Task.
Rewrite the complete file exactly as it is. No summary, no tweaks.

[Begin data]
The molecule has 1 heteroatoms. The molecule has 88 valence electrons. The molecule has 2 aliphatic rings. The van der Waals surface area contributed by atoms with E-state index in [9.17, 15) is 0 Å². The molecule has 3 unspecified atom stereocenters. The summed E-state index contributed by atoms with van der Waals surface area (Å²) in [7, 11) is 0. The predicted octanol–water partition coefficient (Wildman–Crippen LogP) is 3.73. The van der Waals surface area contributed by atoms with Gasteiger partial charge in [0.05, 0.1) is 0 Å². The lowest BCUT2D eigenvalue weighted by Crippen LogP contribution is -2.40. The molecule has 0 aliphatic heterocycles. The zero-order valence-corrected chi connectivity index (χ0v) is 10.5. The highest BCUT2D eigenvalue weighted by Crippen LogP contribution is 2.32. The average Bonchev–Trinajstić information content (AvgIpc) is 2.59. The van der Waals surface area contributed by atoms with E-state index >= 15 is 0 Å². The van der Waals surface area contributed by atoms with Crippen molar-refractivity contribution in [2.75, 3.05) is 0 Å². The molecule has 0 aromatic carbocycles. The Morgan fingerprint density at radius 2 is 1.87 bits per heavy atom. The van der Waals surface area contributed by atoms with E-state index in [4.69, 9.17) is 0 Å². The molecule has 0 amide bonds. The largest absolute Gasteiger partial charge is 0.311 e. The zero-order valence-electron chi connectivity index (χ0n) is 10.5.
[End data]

The molecule has 1 heteroatoms. The molecule has 88 valence electrons. The molecule has 2 aliphatic rings. The van der Waals surface area contributed by atoms with E-state index in [9.17, 15) is 0 Å². The molecule has 3 unspecified atom stereocenters. The summed E-state index contributed by atoms with van der Waals surface area (Å²) in [7, 11) is 0. The predicted octanol–water partition coefficient (Wildman–Crippen LogP) is 3.73. The van der Waals surface area contributed by atoms with Gasteiger partial charge in [0.05, 0.1) is 0 Å². The lowest BCUT2D eigenvalue weighted by Crippen LogP contribution is -2.40. The molecule has 0 aliphatic heterocycles. The zero-order valence-corrected chi connectivity index (χ0v) is 10.5. The highest BCUT2D eigenvalue weighted by Crippen LogP contribution is 2.32. The average Bonchev–Trinajstić information content (AvgIpc) is 2.59. The van der Waals surface area contributed by atoms with E-state index >= 15 is 0 Å². The van der Waals surface area contributed by atoms with Crippen molar-refractivity contribution in [2.75, 3.05) is 0 Å². The molecule has 0 aromatic carbocycles. The Morgan fingerprint density at radius 2 is 1.87 bits per heavy atom. The van der Waals surface area contributed by atoms with E-state index in [4.69, 9.17) is 0 Å². The molecule has 0 amide bonds. The largest absolute Gasteiger partial charge is 0.311 e. The zero-order valence-electron chi connectivity index (χ0n) is 10.5.